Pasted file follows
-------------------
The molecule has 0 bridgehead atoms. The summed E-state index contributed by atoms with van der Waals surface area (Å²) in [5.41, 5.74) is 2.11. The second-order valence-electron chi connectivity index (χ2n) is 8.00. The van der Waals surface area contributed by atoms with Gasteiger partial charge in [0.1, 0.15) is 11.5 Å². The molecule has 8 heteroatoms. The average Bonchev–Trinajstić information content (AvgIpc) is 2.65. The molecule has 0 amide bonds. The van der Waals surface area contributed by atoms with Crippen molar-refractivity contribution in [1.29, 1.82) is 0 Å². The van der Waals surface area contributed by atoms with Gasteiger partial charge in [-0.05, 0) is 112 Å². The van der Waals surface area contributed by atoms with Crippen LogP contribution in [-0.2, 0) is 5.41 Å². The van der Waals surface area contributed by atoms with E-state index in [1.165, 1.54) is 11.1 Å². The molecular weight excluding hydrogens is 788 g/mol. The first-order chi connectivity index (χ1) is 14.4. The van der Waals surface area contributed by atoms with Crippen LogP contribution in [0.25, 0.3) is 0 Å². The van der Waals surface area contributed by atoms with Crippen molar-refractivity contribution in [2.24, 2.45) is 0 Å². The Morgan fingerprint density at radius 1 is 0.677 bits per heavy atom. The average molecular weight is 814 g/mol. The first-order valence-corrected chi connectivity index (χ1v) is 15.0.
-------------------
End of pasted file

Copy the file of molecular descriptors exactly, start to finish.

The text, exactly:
The molecule has 0 bridgehead atoms. The summed E-state index contributed by atoms with van der Waals surface area (Å²) in [5.41, 5.74) is 2.11. The second-order valence-electron chi connectivity index (χ2n) is 8.00. The van der Waals surface area contributed by atoms with Gasteiger partial charge in [0.1, 0.15) is 11.5 Å². The molecule has 8 heteroatoms. The average Bonchev–Trinajstić information content (AvgIpc) is 2.65. The molecule has 0 amide bonds. The van der Waals surface area contributed by atoms with Crippen molar-refractivity contribution in [1.29, 1.82) is 0 Å². The van der Waals surface area contributed by atoms with Gasteiger partial charge in [-0.05, 0) is 112 Å². The van der Waals surface area contributed by atoms with Crippen LogP contribution in [-0.2, 0) is 5.41 Å². The van der Waals surface area contributed by atoms with E-state index in [1.165, 1.54) is 11.1 Å². The molecular weight excluding hydrogens is 788 g/mol. The first-order chi connectivity index (χ1) is 14.4. The van der Waals surface area contributed by atoms with Crippen LogP contribution in [0.25, 0.3) is 0 Å². The van der Waals surface area contributed by atoms with Crippen molar-refractivity contribution in [2.24, 2.45) is 0 Å². The Morgan fingerprint density at radius 1 is 0.677 bits per heavy atom. The average molecular weight is 814 g/mol. The first-order valence-corrected chi connectivity index (χ1v) is 15.0.